How Much Does a Ground Source Heat Pump Cost?

Several variables can affect a ground source heat pump's price. Generally speaking, depending on the model you install, a ground source heat pump might cost anywhere between £13,000 and £45,000.

Due to the installer's need to dig 50 to 100 meters into the earth, a vertical ground source heat pump will cost more. Expect to pay between $30,000 and $45,000 for your purchase.

The installation expenses of a horizontal ground source heat pump, however, are lower because just 1-2 meters of earth must be dug. Typically, a horizontal system costs between £13,000 and $35,000.

When considering a GSHP for home,consider cost factors:


What Are Ground Source Heat Pump Cost Factors?

It is wise to take renewable energy sources into account while designing an energy-efficient home or replacing our current oil or central heating system. Ground source heat pumps, or GSHPs, use underground pipes to transmit heat throughout the entire home through radiators and underfloor heating. In this way, it might be a green option that uses less energy and is more effective. Although ground source heat pumps are thought to be expensive, they are intended to pay for themselves over time.

The cost of a ground source heat pump is very difficult to estimate because there are so many variables that might affect the system's final cost. Although there is a very substantial margin of error, it is still possible to predict the total expenditures. The cost of the system, the cost of installation, the cost of operation, and the eligibility for incentives are all things that must be considered when figuring up the costs of a ground source heat pump.

A ground source heat pump system typically consists of a heat pump, an underground heat exchanger, and a distribution system. The average price of a ground source heat pump system is:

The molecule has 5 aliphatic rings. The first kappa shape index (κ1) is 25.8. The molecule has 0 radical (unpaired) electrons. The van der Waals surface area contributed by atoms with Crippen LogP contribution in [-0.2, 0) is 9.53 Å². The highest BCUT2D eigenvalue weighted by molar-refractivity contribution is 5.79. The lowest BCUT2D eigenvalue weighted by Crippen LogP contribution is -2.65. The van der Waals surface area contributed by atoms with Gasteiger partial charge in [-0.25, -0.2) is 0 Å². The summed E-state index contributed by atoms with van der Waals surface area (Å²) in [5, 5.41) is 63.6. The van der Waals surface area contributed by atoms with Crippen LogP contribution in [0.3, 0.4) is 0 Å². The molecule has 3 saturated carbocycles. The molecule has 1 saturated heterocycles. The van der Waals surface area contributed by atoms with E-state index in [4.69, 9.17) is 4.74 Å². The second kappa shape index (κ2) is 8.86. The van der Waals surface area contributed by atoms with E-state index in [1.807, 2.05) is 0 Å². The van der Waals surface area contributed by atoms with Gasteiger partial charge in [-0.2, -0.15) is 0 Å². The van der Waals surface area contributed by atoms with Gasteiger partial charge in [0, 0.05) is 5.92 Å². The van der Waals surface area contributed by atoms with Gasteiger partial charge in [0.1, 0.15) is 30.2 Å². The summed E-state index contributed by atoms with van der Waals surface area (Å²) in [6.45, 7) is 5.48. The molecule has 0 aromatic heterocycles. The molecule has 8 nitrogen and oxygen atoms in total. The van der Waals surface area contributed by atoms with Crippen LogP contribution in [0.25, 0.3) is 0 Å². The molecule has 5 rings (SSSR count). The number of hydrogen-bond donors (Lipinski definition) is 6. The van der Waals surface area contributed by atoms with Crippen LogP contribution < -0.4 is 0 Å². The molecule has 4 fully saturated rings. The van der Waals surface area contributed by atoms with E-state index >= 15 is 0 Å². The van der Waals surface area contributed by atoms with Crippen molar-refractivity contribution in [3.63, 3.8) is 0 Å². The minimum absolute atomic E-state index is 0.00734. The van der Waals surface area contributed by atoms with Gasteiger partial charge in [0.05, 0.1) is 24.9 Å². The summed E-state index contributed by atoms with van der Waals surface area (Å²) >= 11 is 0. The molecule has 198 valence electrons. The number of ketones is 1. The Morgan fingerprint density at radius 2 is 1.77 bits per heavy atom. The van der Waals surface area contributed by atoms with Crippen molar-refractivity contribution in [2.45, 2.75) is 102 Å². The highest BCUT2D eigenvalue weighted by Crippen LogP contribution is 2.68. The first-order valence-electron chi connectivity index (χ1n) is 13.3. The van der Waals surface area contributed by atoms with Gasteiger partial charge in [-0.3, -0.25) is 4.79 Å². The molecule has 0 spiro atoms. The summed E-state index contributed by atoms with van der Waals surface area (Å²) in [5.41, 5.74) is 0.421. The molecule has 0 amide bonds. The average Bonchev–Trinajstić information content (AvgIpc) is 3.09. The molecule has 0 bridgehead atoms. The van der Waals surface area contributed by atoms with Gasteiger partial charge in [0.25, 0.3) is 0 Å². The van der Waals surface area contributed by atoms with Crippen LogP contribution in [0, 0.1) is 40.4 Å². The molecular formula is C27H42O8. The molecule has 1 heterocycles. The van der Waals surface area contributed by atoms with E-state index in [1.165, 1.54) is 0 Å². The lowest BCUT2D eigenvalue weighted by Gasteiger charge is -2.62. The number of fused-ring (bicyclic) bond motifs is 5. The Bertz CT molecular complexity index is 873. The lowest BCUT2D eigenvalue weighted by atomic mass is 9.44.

In any case, women with young children, retirees, and those who work from home could benefit the most from the “free” offer. The reason is that they spend the most of the day at home, which is the best time to utilize the electricity generated.

Horizontal: Rapid GSHP installation necessitates more available land, which makes it more prevalent in rural locations. This method results in a cost range of £2,500 to £4,500 for horizontal trenches.

Vertical: Excavating a vertical ground source heat pump borehole is an alternative possibility if land is restricted, but it is also more expensive. Depending on the size of the heated area, the price of vertical boreholes may range from £8,000 to £10,000.

Heat pump: Depending on the size, capacity, and longevity, the heat pump and installation may cost anywhere from £15,000 and 20,000.

As surprising as it may sound, a ground source heat pump is among the most affordable options for heating. The temperature of the soil is consistent throughout the year, making it one of the most effective low-carbon heating solutions for a home because your GSHP won't need to work harder to run efficiently during the winter.


How Can I Benefit from a Ground Source Heat Pump?

Alternative heating techniques can be used in a variety of ways, and the figures above illustrate the advantages of installing a ground source heat pump over an oil boiler and an air source heat pump (ASHP).

RHI Extension The RHI scheme has been closed as on 31 March 2022.

Purchasing a ground source heat pump is a long-term investment that will yield returns through time and use. A ground source heat pump system may first look pricey, but it will pay for itself within 4 or 5 years. The GSHPs make money in more than just the banking sector. Ground source heat pumps are advantageous for the environment because they are a green form of energy.

You can make huge long-term financial savings with RHI. Your chances of having your RHI application approved can be increased by doing research on and selecting a high-quality renewable heating system.

What to Consider before Investing in Ground Source Heat Pumps:


The heat pumps' coefficient of performance is used to gauge their efficiency (COP). This is the proportion of heat generated per unit to the amount of electricity used to pump that heat. Our installation is more effective the bigger the number.

The criteria for various group source heat pump systems vary. Typically, big gardens or deep ground drilling are needed for ground source heat pumps. This is because horizontal heat pumps are buried shallowly in the ground but over a considerable area; as a result, this kind of GSHP performs best in vast backyards.

Vertical heat pumps, on the other hand, take very little room in the backyard while being placed deep underground.

It is also crucial to remember that ground source heat pumps use electricity, which is a very minimal amount of energy.

Are you prepared to pay for a ground source heat pump? Fill out the form to get up to four free quotations from the top UK vendors. This UtilityKing comparison tool is totally free and non-obligatory.


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